Although there are no specific guidelines from the American or Canadian Dietetic Associations regarding how much to drink (largely due to the variance in individual sweat rates), there are some guidelines in place. The American College of Sports Medicine on Fluid Intake for Exercise and the Position Stand on Exercise and Fluid Replacement (2007), for example, recommend the following: Drink 6-8ml of fluid per kg of body weight about 2 hours before exercise. Drinking beverages with sodium or eating snacks with salt can stimulate thirst and help retain needed fluids. During exercise, start drinking early and at regular intervals to prevent dehydration. Fluids should be flavored to enhance palatability and promote fluid replacement.

During exercise longer than one hour, carbohydrates should be ingested at a rate of 30-60g per hour to maintain oxidation of carbohydrates and delay fatigue. An example is drinking 600-1200 ml/h of solutions containing 4-8% carbohydrates. These carbohydrates can be sugars (glucose, sucrose) or starch (maltodextrins).

It’s recommended to include sodium (500-700 mg/L of water) in the rehydration solution ingested during exercise longer than an hour because it may enhance palatability and promote fluid retention.

After exercise in situations in which we need rapid and complete recovery from excessive dehydration, 1.5L of fluid should be consumed for each kg of body weight lost. Consuming drinks with sodium will help the attainment of rapid and complete recovery of hydration status by stimulating thirst and fluid retention.

A practical example of the above guidelines would look like this:

A male who weighs 70 kilograms (154 pounds) should drink 420-560 ml (15-19 oz.) two hours before training. A typical bottle contains 500 ml.

Figure out your sweat loss in training (such as 1.5L per kg lost in training/race). Let’s say our 70kg male had a pre-training weight of 70.38kg and a post-training weight of 68.75. He drank a 350ml bottle during training (1g/ml), so adjusting for this, he lost 1.98 kg in 90 minutes (1.63kg + .35kg). To calculate his sweat rate, divide the weight loss by the number of hours he trained: 1.98 / 1.5 = sweat rate of 1.32L/hour.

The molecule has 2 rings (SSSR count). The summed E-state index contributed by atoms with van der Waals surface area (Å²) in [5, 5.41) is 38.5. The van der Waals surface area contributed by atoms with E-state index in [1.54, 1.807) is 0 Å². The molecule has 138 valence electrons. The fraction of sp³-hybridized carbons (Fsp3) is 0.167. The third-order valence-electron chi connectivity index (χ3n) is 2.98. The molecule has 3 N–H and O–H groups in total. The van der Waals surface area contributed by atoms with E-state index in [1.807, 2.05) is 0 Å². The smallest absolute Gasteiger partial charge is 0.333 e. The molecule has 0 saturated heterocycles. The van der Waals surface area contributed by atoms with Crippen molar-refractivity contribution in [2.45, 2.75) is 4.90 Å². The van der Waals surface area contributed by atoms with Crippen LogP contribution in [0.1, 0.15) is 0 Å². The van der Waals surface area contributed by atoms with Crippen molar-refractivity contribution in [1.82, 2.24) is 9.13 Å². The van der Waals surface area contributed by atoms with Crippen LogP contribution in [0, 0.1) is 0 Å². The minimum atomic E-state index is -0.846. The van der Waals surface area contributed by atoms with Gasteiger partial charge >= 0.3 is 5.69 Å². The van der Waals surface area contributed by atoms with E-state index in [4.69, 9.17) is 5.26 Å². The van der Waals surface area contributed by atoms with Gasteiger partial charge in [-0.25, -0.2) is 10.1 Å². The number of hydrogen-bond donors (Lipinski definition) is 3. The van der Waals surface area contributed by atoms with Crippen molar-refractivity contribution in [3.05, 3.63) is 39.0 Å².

For recovery, our man needs to hydrate with 1.5L of liquid for every kilogram lost. Since he lost 1.98 kg, he should drink 2.97L in first hour or so after exercise. This would be approximately five bike water bottles, which often contain 500 ml (1000mlequals 1L).

Being dehydrated can significantly stress your aerobic system more than it needs to be stressed due to lowering overall blood plasma volume. This means your heart has to pump harder to produce the same effort because there is less oxygen available to your muscles. Just staying focused and having a hydration plan can optimize your fitness and ensure you stay mentally focused and able to hit those VO2 Max numbers in a race when you need to.

You put time in training and preparing for a great season. You dial in your nutrition. You have some serious goals. Hydration is vital to peak performance. It is not a side note or something to be taken lightly if you are serious about success. The only solution is to devise a strategy and stick to it.

Try setting your watch to beep every fifteen minutes to remind you to take big gulps from your bottle. Don’t wait until you are dehydrated to start drinking. Gastric emptying is slower once you’re dehydrated, which can lead to cramps and discomfort. The goal is to drink early and often. Big gulps increase the rate of gastric emptying, so practice this in training and be prepared to use these strategies on race day.

Make hydration a goal. It could be that last missing link to your success!